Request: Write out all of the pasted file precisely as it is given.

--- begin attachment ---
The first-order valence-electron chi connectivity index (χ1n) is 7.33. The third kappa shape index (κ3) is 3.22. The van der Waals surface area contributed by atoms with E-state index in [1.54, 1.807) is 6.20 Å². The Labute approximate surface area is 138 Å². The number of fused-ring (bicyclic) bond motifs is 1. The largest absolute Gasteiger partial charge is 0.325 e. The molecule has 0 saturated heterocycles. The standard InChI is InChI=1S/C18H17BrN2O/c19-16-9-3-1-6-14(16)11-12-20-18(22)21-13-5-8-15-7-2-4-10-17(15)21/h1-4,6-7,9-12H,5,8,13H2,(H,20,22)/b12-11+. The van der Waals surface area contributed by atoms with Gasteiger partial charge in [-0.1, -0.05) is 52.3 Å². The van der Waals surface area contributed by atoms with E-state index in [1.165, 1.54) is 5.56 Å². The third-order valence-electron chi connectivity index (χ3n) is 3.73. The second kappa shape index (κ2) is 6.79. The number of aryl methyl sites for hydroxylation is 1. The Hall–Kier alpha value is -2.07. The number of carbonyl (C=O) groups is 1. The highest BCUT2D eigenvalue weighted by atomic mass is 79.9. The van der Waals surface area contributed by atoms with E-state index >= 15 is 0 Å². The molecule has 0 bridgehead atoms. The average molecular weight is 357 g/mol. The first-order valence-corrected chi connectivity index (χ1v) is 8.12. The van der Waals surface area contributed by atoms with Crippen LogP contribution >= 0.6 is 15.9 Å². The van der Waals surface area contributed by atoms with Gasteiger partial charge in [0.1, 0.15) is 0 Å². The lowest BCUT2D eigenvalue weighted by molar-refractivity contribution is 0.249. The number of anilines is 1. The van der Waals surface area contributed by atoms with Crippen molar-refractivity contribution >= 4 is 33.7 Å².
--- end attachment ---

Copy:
The first-order valence-electron chi connectivity index (χ1n) is 7.33. The third kappa shape index (κ3) is 3.22. The van der Waals surface area contributed by atoms with E-state index in [1.54, 1.807) is 6.20 Å². The Labute approximate surface area is 138 Å². The number of fused-ring (bicyclic) bond motifs is 1. The largest absolute Gasteiger partial charge is 0.325 e. The molecule has 0 saturated heterocycles. The standard InChI is InChI=1S/C18H17BrN2O/c19-16-9-3-1-6-14(16)11-12-20-18(22)21-13-5-8-15-7-2-4-10-17(15)21/h1-4,6-7,9-12H,5,8,13H2,(H,20,22)/b12-11+. The van der Waals surface area contributed by atoms with Gasteiger partial charge in [-0.1, -0.05) is 52.3 Å². The van der Waals surface area contributed by atoms with E-state index in [1.165, 1.54) is 5.56 Å². The third-order valence-electron chi connectivity index (χ3n) is 3.73. The second kappa shape index (κ2) is 6.79. The number of aryl methyl sites for hydroxylation is 1. The Hall–Kier alpha value is -2.07. The number of carbonyl (C=O) groups is 1. The highest BCUT2D eigenvalue weighted by atomic mass is 79.9. The van der Waals surface area contributed by atoms with E-state index >= 15 is 0 Å². The molecule has 0 bridgehead atoms. The average molecular weight is 357 g/mol. The first-order valence-corrected chi connectivity index (χ1v) is 8.12. The van der Waals surface area contributed by atoms with Crippen LogP contribution >= 0.6 is 15.9 Å². The van der Waals surface area contributed by atoms with Gasteiger partial charge in [0.1, 0.15) is 0 Å². The lowest BCUT2D eigenvalue weighted by molar-refractivity contribution is 0.249. The number of anilines is 1. The van der Waals surface area contributed by atoms with Crippen molar-refractivity contribution >= 4 is 33.7 Å².